I had to switch my four stars to three, and I'm sure it's worth four or even five stars to most readers. It's just that I had difficulty getting throuI had to switch my four stars to three, and I'm sure it's worth four or even five stars to most readers. It's just that I had difficulty getting through the random memories and ruminations John Bayley brings to this book. Again, I lay the blame on myself rather than the author who is obviously learned, highly intelligent and intellectual (although he spends much time downplaying or protesting this). It sometimes reads like a literary circles name-dropping fest, other times is so introspective into the sort of in-depth regions of their romance, love, life together, mutual mishmash life in diminished world of Altzheimers. It was rough traipsing, a bit of a go to even finish it.
That said, Bayley has a wonderful command of the language, a careful employment of words, phrases, images. I don't guess I need to approve of his lifestyle, theirs; I probably would have enjoyed this couple very much indeed, as so many wonderful people did and have. For some reason he insists on making them seem a bit scruffy and off-putting. How many times did he need to mention their lack of interest in personal hygiene? So maybe it's just a little more personal than I needed on one level, and maybe that's also part of its charm as well. And maybe it really is worth four stars even if I didn't really LOVE it, just sort of... well, loved PARTS of it.
I'm glad I do own the copy I read. I think I'll have to go back some and find parts that are great. I can already feel that it's going to shift in my mind, that I'm going to be living with John and Iris a while. I've already quoted him in a piece of my own writing of memoirs. I'm definitely going to be reading some Iris Murdoch soon, and I'll probably follow up with some of the other authors he mentions, Barbara Pym for instance.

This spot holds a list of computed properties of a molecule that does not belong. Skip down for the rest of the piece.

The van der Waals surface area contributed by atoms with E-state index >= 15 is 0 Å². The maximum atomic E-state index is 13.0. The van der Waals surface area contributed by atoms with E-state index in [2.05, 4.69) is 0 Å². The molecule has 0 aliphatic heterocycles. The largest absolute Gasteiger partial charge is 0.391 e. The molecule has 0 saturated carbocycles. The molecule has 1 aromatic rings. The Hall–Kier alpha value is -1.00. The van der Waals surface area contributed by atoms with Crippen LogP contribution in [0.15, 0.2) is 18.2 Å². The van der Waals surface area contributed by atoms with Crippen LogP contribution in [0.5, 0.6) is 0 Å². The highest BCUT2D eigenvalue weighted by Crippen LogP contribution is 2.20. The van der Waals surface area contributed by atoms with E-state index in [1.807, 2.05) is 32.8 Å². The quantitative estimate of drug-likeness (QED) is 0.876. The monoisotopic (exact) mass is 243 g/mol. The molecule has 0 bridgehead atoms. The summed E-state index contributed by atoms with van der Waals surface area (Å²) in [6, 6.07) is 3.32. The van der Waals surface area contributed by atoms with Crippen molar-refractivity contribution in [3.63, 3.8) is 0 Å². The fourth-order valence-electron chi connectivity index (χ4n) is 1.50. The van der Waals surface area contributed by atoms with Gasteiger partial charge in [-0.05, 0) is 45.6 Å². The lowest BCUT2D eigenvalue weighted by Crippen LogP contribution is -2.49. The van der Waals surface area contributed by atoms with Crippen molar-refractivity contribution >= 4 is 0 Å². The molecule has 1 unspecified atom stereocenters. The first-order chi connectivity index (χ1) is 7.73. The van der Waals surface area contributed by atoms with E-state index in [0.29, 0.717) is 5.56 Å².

Rosemary Zibart has written a story bound to appeal to younger readers' yearning for adventure and new experiences. Told from the viewpoint of main chRosemary Zibart has written a story bound to appeal to younger readers' yearning for adventure and new experiences. Told from the viewpoint of main character Beatrice, the tale is based on factual events connected with the Nazi invasion of Europe and siege on London during the beginning months of World War II. Beatrice is a twelve-year-old English girl sent, as many children were during that period, to the United States for safety during the terrifying days of the German blitz. Her story is interesting and informative, both of her life in London before the departure and then later adapting to a very different kind of life in Santa Fe, New Mexico. The comparison of cultural differences is exciting to Beatrice and will be through her eyes to other youngsters reading about her experiences, some difficult for her but also many very rewarding.
This book is the first in a Far and Away series which will continue to follow the adventures of children during World War II. I'm looking forward to the next one about a young boy in New York City, a tale described to me as gripping by the author's husband....more
I read The Women on the Porch about 15 years ago, shortly after moving into Benfolly, the old house on the Cumberland River where the author and her hI read The Women on the Porch about 15 years ago, shortly after moving into Benfolly, the old house on the Cumberland River where the author and her husband Alan Tate lived during the 1930's. Although I remembered liking the book enough to give it 4 stars and suggest it for our Book Club reading, I have found on its rereading that I didn't remember much about the book - or perhaps now am noticing different things about it than I did then. I have wanted to reread this book for years and am so glad that I finally have.
One of the things that has always struck me about Caroline Gordon's writing is her clear and distinctive descriptions of the natural world in which her characters reside and the story unfolds. Her thoughtfully detailed verbal illustrations of scenes carries me totally into the world she is describing, mesmerizes me with memory and recognition. Her notice of the smallest leaf picking up light, the aspect of the sky, the quality of air, the surrounding flora works to capture the very essence of the outdoor world in beautiful wording that vividly illuminates the setting for each scene in the story, placing the reader solidly into the place of which she writes.
And sense of PLACE is a very important aspect of Gordon's writing....more